The measles outbreak in Clark County,
in the southwestern corner of the state of Washington, across the Columbia River from Portland, Oregon, has brought national attention
to the beliefs of people who do not get some or all vaccinations for one reason or another, because vaccination rates in Clark County
are far below the national average. The term many have come to apply to these people is “anti-vaxxer”, though it unfairly lumps everyone together
, including people who are less against vaccines as they are for personal liberty, or who object on religious grounds. Since vaccination is a public health issue
, however, the reasons for not getting vaccinated do not matter as much as the effects.
The history of the differing reasons for vaccine opposition
goes back to the introduction of the smallpox vaccine, primarily by Edward Jenner
, in the late eighteenth and early nineteenth centuries in England. The idea that to combat a disease a person should voluntarily introduce a weakened form of it into his or her body ran counter to reason. Vaccination methods of the time were far cruder than today
, and since sterilization of wounds and bandages were little understood, infection often followed upon vaccination. The alternative was death or disfigurement from a full force smallpox infestation, and some religious folks actually expressed preference for that because it was “God’s will.”
In Merawi, Ethiopia, a mother holds her nine month old child in preparation for a measles vaccination. One in ten children across Ethiopia do not live to see their fifth birthday, with many dying of preventable diseases like measles, pneumonia, malaria, and diarrhea. British aid has helped double immunization rates across Ethiopia in recent years by funding medicines, equipment, and training for doctors and nurses. Photo by Pete Lewis for the United Kingdom Department for International Development (DFID).
World Health Organization (WHO) 2012 estimated deaths due to measles per million persons, with bright yellow at 0, dark red at 74-850, and shades of ocher from light to dark ranging from 1-73. Gray areas indicate statistics not available. Map by Chris55.
Those who didn’t object to vaccination on grounds of cutting into a healthy body and introducing a light case of the disease or a bad case of infection, or of meddling in God’s will, objected to the perceived unnaturalness of the procedure since the vaccine ultimately came from cows infected with cowpox. To those people, introduction into the human body of something from an animal was unwholesome, even dangerous. Never mind that people do the same thing all the time when they eat meat, presumably from animals and not from other people, without the ill effects these folks foresaw, such as taking on the traits of animal whose parts were introduced directly into human flesh. On the other hand, perhaps they were taking the dictum “you are what you eat” to a logical extreme somehow unimpeded by the process of digestion.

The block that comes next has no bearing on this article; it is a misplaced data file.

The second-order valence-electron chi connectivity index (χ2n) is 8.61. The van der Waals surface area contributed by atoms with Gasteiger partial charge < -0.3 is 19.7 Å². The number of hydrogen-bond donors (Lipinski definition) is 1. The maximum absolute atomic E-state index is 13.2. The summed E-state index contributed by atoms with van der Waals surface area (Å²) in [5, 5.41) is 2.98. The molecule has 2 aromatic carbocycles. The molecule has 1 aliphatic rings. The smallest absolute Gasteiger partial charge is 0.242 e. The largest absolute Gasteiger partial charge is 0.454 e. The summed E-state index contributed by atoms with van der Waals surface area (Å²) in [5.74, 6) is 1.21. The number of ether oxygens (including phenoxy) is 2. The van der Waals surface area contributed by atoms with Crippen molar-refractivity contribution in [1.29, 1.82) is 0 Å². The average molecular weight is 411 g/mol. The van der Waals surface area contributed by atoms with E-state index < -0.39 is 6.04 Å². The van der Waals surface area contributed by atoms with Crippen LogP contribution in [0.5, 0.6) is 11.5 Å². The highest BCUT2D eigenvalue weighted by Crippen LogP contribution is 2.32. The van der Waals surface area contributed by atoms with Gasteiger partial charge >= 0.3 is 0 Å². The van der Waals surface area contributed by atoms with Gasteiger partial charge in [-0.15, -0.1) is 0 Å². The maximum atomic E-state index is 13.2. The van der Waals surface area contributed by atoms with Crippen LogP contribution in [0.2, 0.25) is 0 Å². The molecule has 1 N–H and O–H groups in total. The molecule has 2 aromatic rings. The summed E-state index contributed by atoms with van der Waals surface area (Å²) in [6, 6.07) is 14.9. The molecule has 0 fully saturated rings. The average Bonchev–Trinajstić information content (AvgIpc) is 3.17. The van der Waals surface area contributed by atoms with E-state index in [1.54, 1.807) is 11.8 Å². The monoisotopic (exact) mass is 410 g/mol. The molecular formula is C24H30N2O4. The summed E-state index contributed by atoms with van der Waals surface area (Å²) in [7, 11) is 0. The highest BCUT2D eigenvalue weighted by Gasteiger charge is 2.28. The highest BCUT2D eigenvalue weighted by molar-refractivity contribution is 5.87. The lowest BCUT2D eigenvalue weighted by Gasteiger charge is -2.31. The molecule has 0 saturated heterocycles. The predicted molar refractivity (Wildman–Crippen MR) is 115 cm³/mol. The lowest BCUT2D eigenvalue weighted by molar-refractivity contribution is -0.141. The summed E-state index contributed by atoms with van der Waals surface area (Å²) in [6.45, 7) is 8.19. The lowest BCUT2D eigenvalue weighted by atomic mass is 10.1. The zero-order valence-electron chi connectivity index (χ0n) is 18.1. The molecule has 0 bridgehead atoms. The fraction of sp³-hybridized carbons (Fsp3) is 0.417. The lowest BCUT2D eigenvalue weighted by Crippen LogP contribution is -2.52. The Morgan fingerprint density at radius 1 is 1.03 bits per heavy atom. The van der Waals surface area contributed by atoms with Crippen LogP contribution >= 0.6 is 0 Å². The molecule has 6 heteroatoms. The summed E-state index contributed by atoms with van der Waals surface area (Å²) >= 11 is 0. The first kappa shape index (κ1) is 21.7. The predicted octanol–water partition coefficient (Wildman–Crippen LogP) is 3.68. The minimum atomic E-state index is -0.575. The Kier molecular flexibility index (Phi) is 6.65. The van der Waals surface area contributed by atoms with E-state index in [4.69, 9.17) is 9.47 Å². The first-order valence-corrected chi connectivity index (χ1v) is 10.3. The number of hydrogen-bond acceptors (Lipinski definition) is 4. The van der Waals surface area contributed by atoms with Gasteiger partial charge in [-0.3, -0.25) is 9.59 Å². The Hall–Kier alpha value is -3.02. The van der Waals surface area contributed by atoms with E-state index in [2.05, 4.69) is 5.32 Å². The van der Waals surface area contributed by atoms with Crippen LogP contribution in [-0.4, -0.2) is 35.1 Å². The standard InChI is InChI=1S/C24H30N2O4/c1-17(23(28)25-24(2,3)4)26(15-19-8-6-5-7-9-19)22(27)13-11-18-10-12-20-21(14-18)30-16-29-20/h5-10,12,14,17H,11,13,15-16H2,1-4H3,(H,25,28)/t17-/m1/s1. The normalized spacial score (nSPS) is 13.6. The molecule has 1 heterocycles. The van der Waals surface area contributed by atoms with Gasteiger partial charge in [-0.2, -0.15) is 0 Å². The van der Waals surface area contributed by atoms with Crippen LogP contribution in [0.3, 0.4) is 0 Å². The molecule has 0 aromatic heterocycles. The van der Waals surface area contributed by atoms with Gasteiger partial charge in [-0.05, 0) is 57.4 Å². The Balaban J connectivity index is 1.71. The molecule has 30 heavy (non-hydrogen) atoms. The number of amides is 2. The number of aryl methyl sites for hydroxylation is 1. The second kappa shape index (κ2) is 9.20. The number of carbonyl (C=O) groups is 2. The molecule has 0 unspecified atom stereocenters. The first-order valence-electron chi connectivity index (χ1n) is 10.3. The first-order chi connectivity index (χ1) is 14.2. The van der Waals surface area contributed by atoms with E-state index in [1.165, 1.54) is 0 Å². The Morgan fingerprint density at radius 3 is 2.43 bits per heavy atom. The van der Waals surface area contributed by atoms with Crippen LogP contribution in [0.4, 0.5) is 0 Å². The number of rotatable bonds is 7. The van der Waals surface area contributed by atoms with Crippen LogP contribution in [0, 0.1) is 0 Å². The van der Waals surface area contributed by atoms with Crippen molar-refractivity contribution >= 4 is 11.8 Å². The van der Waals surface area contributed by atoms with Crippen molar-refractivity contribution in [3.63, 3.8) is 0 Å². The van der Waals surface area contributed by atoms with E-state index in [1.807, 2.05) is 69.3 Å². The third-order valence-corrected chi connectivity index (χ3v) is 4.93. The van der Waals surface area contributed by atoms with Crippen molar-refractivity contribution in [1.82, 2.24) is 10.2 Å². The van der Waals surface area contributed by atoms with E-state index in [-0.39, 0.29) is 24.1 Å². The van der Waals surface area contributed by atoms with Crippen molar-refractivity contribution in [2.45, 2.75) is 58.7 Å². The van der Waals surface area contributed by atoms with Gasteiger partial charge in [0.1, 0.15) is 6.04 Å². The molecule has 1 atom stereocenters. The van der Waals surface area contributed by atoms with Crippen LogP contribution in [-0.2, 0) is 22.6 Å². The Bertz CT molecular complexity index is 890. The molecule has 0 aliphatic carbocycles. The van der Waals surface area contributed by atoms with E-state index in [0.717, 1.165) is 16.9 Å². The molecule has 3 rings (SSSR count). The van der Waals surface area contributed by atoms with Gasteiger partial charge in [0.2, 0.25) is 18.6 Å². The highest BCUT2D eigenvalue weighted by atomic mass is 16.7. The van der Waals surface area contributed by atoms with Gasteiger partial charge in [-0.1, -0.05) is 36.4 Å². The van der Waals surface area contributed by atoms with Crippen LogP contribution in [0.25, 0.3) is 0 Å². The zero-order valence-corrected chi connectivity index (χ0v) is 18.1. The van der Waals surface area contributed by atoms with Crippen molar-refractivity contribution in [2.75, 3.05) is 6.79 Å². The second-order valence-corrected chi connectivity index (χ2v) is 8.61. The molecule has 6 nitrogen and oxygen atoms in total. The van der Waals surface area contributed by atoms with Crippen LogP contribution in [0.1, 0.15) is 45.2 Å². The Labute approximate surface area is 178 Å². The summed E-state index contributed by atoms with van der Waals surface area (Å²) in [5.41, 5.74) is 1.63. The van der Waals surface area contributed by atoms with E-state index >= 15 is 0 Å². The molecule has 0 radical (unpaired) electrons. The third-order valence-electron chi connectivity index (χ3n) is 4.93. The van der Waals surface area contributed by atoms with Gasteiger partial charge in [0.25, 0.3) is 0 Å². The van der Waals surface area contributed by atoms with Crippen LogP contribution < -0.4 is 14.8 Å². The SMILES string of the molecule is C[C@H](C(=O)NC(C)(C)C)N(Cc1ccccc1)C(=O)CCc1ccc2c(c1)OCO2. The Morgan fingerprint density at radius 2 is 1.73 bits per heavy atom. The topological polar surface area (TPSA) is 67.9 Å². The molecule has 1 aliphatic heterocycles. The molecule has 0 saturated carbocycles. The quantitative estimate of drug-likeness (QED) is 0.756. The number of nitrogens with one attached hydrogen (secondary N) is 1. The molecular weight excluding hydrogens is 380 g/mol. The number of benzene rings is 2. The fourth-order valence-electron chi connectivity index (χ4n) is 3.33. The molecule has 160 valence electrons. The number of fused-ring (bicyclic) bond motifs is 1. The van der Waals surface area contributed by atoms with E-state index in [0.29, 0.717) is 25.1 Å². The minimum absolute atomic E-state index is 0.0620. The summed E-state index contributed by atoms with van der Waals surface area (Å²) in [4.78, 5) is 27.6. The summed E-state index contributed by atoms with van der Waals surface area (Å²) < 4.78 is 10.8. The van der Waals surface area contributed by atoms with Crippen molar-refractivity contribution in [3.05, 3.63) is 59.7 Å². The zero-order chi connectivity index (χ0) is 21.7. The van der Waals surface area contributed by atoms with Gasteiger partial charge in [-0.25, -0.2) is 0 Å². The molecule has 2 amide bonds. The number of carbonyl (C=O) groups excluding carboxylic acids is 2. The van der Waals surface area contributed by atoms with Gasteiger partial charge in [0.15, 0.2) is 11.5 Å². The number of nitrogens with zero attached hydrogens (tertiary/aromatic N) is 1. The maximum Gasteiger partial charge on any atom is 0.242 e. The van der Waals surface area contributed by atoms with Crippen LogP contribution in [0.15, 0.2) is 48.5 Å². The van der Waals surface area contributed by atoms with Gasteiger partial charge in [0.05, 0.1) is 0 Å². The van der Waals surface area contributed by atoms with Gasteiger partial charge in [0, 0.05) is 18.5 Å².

It is probably best
not to overload these viewpoints with the rigors of logic. People have their opinions, and they often do not bother to make the distinction between opinions and facts. The fact is that through vaccination programs, smallpox has been eradicated worldwide since the middle of the twentieth century, roughly 150 years after introduction of the vaccine. Similarly, measles in the United States disappeared around the turn of this century after nearly 50 years of vaccinations. About the time measles was going away in this country, in 1998 a doctor in England, Andrew Wakefield
, published a report in the English medical journal The Lancet
linking the MMR (Measles, Mumps, and Rubella) vaccine
to autism and bowel disorders, and though the findings in the report and Dr. Wakefield himself were soon repudiated
by the majority of other medical professionals, some anti-vaxxers latched onto the link with autism and have been running with it ever since
, regardless of the lack of evidence to support the link.
Centers for Disease Control and Prevention (CDC) statistics on U.S. measles cases (not deaths). Chart by 2over0. The problem with anti-vaxxers
of one stripe or another running with opinions mistaken for their own version of the facts
is that vaccinations are needed most by vulnerable populations such as the very young, the very old, and people with suppressed immune systems. Infants cannot be vaccinated against measles at all. Many of these vulnerable people are in the position of having decisions made for them by responsible adults. In the case of children, that would be their parents, who of course have the best interest of their children
at heart. The difficult point to get across to those parents is that in a public health issue involving communicable diseases, their decision not to vaccinate their children affects not only their children, but those other most vulnerable members of the greater society as well. Public health is a commons, shared by all, like clean water and clean air, and the tragedy of the commons
is that a relatively few people making selfish decisions based on ill-informed opinions can have a ripple effect on everyone else. Personal liberty is a fine and noble ideal, but when it leads to poisoning of the commons then quarantine is the only option, either self-imposed or involuntary.